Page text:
I’ve already made a case for both Andrew Bujalski’s Mutual Appreciation and Kelly Reichardt’s Old Joy in review form, but let me open this post by making a less subtle plea: If you care at all about American independent films, you’re required to see these movies. (Mutual Appreciation has already opened in New York, Los Angeles, and Boston, and is rolling out gradually to other cities; Old Joy opened at Film Forum in New York on Wednesday and will expand from there.) Though both deal with a similar sort of generational crisis—namely, the struggle of people in their late 20s or early 30s to find or accept their way in the adult world—they really don’t have that much in common. Bujalski specializes in fumbling, inarticulate (yet smart and winning and sensitive) characters who talk elaborate curlicues around their feelings; Reichardt is gifted with realistic dialogue, too, but she’s more inclined towards wordless, lyrical sequences that soak in the ambience of her natural backdrop.

Watching these movies in short succession was a pretty bracing experience for me, as was seeing Bujalski’s debut feature Funny Ha Ha several years ago (Old Joy is the first Reichardt film I’ve seen, and I’m told that her feature River Of Grass and her shorts are equally stunning). And that’s not simply because I was being introduced to singular talents, either, but also because they drummed up some troubling questions about the state of American independent film in general. Such as: Why aren’t we seeing more independent films like these? Are there more Bujalskis and Reichardts in hiding somewhere? After the studios co-opted the independent movement with their specialty divisions (Fox Searchlight, Warner Independent Pictures, Focus Features, etc.), has the door completely closed for true independent films? Are directors who could be making low-key films such as Mutual Appreciation and Old Joy having to tailor their art in order to appeal to these studio divisions?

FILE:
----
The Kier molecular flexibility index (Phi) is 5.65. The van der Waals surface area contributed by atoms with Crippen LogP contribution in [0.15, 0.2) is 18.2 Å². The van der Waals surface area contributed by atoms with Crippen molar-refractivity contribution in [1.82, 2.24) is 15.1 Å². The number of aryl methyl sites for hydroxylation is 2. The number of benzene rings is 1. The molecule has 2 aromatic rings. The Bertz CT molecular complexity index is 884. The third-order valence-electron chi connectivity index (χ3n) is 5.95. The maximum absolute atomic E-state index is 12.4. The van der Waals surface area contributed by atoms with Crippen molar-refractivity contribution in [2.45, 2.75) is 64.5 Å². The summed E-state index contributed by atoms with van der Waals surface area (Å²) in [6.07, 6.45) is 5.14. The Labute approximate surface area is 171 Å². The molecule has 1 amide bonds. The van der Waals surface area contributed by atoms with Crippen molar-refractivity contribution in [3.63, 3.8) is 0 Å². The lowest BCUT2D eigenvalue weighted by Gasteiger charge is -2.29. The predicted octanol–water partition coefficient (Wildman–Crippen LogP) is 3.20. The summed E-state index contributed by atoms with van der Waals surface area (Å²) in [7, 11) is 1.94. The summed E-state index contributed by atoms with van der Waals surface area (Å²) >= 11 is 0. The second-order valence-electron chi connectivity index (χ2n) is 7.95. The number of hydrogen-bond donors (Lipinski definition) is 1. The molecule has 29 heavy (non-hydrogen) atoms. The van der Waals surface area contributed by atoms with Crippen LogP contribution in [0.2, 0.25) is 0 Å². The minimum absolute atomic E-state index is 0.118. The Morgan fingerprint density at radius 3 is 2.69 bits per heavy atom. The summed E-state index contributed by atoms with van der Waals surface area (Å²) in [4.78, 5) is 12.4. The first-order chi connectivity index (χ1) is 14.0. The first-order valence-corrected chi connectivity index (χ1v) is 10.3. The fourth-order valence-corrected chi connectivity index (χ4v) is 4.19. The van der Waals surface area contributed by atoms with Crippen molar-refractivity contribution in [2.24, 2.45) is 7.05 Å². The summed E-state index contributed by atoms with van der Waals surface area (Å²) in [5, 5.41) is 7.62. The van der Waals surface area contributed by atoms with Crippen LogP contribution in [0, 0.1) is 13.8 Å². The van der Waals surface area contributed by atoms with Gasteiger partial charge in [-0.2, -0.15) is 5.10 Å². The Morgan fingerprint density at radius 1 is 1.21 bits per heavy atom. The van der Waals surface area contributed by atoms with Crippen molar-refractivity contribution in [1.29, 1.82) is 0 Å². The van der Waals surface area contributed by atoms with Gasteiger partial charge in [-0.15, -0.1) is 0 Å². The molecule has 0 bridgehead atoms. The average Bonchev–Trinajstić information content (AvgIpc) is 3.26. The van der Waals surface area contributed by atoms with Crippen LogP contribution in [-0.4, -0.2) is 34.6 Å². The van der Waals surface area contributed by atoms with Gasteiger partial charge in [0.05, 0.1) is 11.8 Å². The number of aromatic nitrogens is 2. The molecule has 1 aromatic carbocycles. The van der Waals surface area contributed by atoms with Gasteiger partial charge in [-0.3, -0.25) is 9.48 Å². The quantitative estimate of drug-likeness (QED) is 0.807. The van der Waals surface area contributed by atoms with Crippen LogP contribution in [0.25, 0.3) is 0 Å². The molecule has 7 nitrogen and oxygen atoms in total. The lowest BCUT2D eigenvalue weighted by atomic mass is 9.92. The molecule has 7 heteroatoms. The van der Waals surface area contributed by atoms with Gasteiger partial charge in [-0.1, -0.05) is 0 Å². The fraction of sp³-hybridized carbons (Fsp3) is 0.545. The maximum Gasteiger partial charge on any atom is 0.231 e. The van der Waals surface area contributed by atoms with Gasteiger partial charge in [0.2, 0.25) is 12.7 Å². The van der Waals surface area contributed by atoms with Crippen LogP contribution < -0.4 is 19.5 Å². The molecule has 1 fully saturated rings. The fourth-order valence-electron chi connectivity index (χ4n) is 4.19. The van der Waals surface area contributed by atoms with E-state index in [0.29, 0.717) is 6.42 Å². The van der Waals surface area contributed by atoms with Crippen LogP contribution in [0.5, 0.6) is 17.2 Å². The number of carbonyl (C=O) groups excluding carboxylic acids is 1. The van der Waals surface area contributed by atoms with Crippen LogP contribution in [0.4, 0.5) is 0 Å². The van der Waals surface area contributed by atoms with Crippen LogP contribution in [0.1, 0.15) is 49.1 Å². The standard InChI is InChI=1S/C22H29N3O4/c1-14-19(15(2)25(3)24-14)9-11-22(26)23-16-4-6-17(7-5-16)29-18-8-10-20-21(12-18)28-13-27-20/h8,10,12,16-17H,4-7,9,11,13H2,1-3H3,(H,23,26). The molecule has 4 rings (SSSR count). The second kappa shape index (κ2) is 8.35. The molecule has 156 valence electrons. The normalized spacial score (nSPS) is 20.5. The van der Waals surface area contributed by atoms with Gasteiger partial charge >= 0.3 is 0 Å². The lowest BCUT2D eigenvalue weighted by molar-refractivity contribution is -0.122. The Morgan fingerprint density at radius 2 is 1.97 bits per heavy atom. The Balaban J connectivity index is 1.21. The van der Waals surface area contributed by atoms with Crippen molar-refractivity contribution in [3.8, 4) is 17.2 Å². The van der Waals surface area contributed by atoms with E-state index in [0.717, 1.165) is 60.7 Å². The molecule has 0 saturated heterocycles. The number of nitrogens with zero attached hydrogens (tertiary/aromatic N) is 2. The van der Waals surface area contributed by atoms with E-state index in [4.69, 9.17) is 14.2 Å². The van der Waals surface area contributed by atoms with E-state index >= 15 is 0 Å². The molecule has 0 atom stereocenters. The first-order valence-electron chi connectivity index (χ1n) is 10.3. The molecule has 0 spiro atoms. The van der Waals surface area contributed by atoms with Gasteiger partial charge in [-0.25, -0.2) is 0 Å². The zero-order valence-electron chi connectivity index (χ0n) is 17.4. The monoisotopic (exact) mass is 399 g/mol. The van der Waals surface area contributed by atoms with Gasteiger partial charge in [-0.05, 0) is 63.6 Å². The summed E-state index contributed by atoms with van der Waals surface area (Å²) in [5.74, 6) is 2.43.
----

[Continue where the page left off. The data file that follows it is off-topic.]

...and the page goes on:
What’s disturbing to me is that I don’t know that there’s a market for films like these anymore. Studio specialty divisions, who are more inclined to embrace modestly budgeted projects with major stars working for scale, have no use for scrappy, low-concept relationship movies made on the cheap. And true independent distributors often shy away from Amerindies of this sort to address a niche, like gay-themed titles or foreign-language films or documentaries. Who can blame them, really? The late, great Cowboy Booking International took a chance on David Gordon Green’s George Washington—as beautiful and visionary a debut feature as any in the ‘00s—but couldn’t do anything with it, despite festival exposure and excellent reviews across the board. It took about two years of minor festival bookings and critical word-of-mouth to give Bujalski’s Funny Ha Ha a legitimate theatrical release, and even then a distributor (Goodbye Cruel Releasing) had to be created for the express purpose of putting it out.

So vote with your dollars, people: If you want to see more movies like Mutual Appreciation and Old Joy, you have to create a viable market for them. Otherwise, you’ll be left to hold out for Little Miss Sunshine 2.

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